Spring was beginning to work its magic on the day of my second visit to the hidden gem of Leeds, Bedford Fields Community Forest Garden.
Tucked up between the houses of Hyde Park and the City Academy, Bedford Fields is around an acre of City Council owned woodland which they have given permission to be transformed into a ‘open to all’ forest garden. Maintained by volunteers under the supervision of the ‘Bedford Gnomes’, the garden has been there for 6 years and is starting to take shape as a forest patch. Forest gardening is about cultivating a garden using largely perennial and woody plants so as to produce a forest-like environment – trees, good ground cover, life in the soil – and producing a varied yield of produce for the benefit people and wildlife. Pretty much a cultivated foraging space!
Probably the best known exponent of forest gardening is a guy called Martin Crawford from the Agroforestry Trust and who has produced a semi-tropical feeling woodland on the Dartington estate in Devon. For more on forest gardening see The Agroforestry Trust website or for an overview see the Wikipaedia entry.
The Bedford Fields garden is only a mile from Leeds city centre. It has been designed and planted along permaculture principles and demonstrates a variety of forest gardening techniques so as to hold the attention of children to experienced gardeners alike. The garden is planted in ‘layers’, the exact opposite to conventional planting in straight 2D rows. Vines are thus encouraged to climb up trees and big narrow plants are partnered with small bushy plants to create swathes of unbroken, almost weed-free plantings. In this way the garden makes use of much more vertical space to get more yield, reduce maintenance time and build a more resilient and diverse garden.
The aim is that all the plants in the garden are either edible, medicinal or useful in some way. Some of the edible perennial vegetables are unfamiliar and often considered ‘weeds’, but flowers and shoots can be perfectly edible and delicious. Anyone can harvest any time there is a crop available.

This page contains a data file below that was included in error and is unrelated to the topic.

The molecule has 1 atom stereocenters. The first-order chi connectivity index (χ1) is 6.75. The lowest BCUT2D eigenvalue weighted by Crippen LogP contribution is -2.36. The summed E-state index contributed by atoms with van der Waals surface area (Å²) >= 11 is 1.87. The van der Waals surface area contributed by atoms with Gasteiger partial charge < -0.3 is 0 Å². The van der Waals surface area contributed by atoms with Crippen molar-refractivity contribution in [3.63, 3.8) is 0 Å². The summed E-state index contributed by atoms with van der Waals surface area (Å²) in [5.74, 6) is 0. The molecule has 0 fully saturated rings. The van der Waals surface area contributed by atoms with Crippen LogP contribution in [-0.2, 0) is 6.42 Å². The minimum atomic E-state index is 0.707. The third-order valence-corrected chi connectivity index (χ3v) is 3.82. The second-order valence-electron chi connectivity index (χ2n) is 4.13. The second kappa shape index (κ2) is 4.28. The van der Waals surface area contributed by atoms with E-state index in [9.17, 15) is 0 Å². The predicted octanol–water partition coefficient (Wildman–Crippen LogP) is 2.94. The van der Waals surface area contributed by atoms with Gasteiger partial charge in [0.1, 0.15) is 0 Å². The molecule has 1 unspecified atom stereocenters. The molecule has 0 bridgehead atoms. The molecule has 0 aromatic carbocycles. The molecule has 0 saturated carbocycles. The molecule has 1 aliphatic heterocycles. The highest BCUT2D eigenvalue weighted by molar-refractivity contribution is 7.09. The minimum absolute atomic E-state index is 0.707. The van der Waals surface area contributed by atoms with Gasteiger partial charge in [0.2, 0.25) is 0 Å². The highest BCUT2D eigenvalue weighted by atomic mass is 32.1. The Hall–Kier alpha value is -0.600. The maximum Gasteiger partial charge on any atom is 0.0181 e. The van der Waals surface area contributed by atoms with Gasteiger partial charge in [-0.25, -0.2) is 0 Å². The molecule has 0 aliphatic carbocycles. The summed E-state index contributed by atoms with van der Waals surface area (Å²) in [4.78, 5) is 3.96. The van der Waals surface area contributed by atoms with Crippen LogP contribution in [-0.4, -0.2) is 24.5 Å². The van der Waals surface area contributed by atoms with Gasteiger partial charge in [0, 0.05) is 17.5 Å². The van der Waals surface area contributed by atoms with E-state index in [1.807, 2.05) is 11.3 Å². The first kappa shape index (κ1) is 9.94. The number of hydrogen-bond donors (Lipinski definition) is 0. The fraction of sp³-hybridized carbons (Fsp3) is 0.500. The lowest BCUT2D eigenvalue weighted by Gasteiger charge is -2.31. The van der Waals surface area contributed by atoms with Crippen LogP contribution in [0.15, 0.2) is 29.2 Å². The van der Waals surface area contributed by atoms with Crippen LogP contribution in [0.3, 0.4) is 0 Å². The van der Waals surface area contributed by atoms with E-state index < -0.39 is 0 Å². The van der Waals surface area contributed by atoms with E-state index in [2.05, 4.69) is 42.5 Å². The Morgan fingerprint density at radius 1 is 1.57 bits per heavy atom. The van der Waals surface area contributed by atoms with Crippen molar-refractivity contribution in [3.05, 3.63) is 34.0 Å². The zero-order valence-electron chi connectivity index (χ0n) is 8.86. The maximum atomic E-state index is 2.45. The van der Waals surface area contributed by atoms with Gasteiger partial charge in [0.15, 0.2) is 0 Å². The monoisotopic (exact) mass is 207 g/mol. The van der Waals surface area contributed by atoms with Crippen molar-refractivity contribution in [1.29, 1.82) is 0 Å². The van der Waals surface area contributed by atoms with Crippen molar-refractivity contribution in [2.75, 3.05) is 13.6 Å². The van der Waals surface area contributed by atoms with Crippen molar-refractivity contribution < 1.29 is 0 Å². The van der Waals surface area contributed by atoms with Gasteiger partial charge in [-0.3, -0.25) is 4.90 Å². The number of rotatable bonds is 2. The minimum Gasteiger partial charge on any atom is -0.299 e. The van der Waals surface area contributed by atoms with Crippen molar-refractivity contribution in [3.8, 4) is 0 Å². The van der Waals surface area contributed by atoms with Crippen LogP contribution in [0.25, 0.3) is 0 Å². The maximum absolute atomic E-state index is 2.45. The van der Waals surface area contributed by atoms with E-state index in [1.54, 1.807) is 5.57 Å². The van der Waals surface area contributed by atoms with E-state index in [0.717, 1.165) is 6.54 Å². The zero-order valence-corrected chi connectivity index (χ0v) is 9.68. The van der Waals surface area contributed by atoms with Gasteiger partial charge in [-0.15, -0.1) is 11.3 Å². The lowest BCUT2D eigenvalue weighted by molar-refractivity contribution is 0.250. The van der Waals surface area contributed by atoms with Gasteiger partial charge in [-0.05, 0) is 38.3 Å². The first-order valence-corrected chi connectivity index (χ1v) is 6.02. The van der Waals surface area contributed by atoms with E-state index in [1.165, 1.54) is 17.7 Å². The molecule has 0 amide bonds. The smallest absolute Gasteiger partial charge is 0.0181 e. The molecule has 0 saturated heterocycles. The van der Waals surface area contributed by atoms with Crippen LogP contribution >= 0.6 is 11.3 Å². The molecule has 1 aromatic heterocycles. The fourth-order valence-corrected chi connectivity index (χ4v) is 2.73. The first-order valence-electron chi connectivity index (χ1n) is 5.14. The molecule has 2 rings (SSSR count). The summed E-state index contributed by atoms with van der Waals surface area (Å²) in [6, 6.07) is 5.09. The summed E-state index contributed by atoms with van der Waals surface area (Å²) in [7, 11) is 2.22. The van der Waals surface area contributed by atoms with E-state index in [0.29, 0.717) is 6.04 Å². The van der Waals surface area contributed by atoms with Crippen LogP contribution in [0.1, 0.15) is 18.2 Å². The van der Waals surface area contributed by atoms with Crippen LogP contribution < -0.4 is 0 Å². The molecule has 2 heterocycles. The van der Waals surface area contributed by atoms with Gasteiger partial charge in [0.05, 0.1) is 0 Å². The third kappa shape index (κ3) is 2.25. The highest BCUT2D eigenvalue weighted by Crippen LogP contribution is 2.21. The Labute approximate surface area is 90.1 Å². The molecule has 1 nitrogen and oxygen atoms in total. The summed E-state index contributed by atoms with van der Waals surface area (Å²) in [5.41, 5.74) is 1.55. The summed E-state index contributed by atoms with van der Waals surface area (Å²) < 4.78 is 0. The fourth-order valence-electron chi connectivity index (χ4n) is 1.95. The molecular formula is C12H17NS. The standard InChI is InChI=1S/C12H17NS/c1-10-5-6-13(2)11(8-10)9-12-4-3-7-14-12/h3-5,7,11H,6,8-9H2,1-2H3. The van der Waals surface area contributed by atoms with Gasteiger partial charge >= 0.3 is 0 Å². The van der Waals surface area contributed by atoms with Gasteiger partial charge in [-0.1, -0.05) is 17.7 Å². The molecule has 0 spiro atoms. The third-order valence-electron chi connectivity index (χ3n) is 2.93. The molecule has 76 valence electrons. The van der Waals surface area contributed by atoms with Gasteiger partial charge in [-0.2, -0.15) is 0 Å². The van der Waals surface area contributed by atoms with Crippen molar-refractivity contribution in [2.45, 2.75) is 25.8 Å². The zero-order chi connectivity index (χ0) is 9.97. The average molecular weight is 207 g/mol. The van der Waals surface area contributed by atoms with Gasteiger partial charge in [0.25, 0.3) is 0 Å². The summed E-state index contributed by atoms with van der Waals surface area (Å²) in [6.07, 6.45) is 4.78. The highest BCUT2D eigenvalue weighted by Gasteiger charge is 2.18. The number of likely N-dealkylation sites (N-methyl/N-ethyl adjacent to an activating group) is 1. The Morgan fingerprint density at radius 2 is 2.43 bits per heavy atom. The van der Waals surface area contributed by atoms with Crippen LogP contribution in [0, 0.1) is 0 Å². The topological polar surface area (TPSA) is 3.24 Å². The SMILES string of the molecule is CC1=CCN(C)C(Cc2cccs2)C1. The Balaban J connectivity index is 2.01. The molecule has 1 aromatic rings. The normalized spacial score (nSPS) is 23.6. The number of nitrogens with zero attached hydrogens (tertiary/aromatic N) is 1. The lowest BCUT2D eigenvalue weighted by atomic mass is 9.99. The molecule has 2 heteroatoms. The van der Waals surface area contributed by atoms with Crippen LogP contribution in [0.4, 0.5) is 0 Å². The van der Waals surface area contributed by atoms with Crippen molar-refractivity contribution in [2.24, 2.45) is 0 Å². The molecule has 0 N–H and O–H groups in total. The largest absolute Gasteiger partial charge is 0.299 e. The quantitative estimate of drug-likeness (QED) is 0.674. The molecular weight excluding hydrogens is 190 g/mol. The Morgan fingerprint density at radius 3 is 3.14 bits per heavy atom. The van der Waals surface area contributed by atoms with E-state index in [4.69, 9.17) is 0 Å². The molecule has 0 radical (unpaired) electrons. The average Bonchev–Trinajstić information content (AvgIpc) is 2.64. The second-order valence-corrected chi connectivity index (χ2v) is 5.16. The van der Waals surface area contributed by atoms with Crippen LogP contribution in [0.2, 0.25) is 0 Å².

The garden is an important social resource within Hyde park. The area has one of the lowest ratios of greenspace to grey built-up environment in the entire country. It is open to visit and enjoy by everyone – from far and wide – at all hours, every day. If on the other hand you want to lend a hand just contact the garden team to join work party or event. (Send us a message to the Gnomes here or call Ben on 07922513704. (Its rumoured Ben is one of the gnomes, not certain but if he’s not he knows them and can get you sorted!)
To be there on a glorious sunny day in spring was an inspiring experience. The birds were singing, the plants bursting into new life and the humans busy with maintenance and new development projects. The proximity to the city centre and the dense housing of Hyde Park and Woodhouse seemed another world – though glimpsed through the trees. I hope the pictures speak for themselves!
For more on Bedford Fields Community Forest Garden see the post from my first visit in February.
Group Meditation in Bedford Fields Community Forest Garden
Morning sessions, every Thursday 8:00 – 8:20am (sharp).
Evening session: Thursday 7pm – 8.30pm.
Start off your day with a short group meditation from 8:00am every Thursday for twenty minutes led by Sam Danzig.
Or, come and start to learn and practise even more with Harry Woolner every Thursday evening from 7-8:30pm, where Harry will lead a guided group meditation followed by an audio Dhamma talk that details different aspects of the practice and philosophy and mediation.
Please arrive on time or slightly early to ensure you do not disturb a meditation that may be in progress.
Bring your own cushions if you would like to sit on the floor. There are a number of chairs available for sitting as well.
Wear comfortable loose fitting clothing and please ensure you have extra layers or blankets if the weather is cold.
The sessions are free, but any donations for the sessions can be made in a donations box and will only go towards the costs of heating and power, tea and extra cushions/blankets.
[Double clicking on any of the images below will open up that image up in a slideshow format. You can then run the slide show using ‘left’ and ‘right’ buttons. Personally I prefer to go also to full screen having opened the slide show – F11 on my PC, don’t forget to get out of full screen is the same button , not ESC!]